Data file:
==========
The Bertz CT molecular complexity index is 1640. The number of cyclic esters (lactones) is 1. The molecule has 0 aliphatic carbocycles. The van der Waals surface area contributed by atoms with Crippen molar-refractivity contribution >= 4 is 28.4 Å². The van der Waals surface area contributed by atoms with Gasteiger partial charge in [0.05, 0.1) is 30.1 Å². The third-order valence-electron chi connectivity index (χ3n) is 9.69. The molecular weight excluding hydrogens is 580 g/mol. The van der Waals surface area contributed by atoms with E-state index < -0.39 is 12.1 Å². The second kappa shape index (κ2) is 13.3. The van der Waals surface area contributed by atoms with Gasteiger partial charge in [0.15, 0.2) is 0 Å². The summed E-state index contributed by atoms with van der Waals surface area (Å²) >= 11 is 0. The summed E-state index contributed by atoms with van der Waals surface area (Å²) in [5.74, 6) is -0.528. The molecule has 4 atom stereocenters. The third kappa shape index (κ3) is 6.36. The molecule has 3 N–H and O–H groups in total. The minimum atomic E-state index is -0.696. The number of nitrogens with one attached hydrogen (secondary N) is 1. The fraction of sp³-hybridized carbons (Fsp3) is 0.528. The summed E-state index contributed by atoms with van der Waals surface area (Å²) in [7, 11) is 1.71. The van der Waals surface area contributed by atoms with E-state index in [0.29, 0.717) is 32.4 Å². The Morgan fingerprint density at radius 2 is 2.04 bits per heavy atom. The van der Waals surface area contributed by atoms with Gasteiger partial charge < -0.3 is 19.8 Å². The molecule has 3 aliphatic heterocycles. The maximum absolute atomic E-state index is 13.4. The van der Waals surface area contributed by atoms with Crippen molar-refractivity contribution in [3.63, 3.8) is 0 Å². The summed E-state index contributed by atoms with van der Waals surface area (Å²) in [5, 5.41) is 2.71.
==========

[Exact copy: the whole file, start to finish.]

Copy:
The Bertz CT molecular complexity index is 1640. The number of cyclic esters (lactones) is 1. The molecule has 0 aliphatic carbocycles. The van der Waals surface area contributed by atoms with Crippen molar-refractivity contribution >= 4 is 28.4 Å². The van der Waals surface area contributed by atoms with Gasteiger partial charge in [0.05, 0.1) is 30.1 Å². The third-order valence-electron chi connectivity index (χ3n) is 9.69. The molecular weight excluding hydrogens is 580 g/mol. The van der Waals surface area contributed by atoms with E-state index < -0.39 is 12.1 Å². The second kappa shape index (κ2) is 13.3. The van der Waals surface area contributed by atoms with Gasteiger partial charge in [0.15, 0.2) is 0 Å². The summed E-state index contributed by atoms with van der Waals surface area (Å²) >= 11 is 0. The summed E-state index contributed by atoms with van der Waals surface area (Å²) in [5.74, 6) is -0.528. The molecule has 4 atom stereocenters. The third kappa shape index (κ3) is 6.36. The molecule has 3 N–H and O–H groups in total. The minimum atomic E-state index is -0.696. The number of nitrogens with one attached hydrogen (secondary N) is 1. The fraction of sp³-hybridized carbons (Fsp3) is 0.528. The summed E-state index contributed by atoms with van der Waals surface area (Å²) in [7, 11) is 1.71. The van der Waals surface area contributed by atoms with E-state index in [0.29, 0.717) is 32.4 Å². The Morgan fingerprint density at radius 2 is 2.04 bits per heavy atom. The van der Waals surface area contributed by atoms with Gasteiger partial charge < -0.3 is 19.8 Å². The molecule has 3 aliphatic heterocycles. The maximum absolute atomic E-state index is 13.4. The van der Waals surface area contributed by atoms with Crippen molar-refractivity contribution in [3.63, 3.8) is 0 Å². The summed E-state index contributed by atoms with van der Waals surface area (Å²) in [5, 5.41) is 2.71.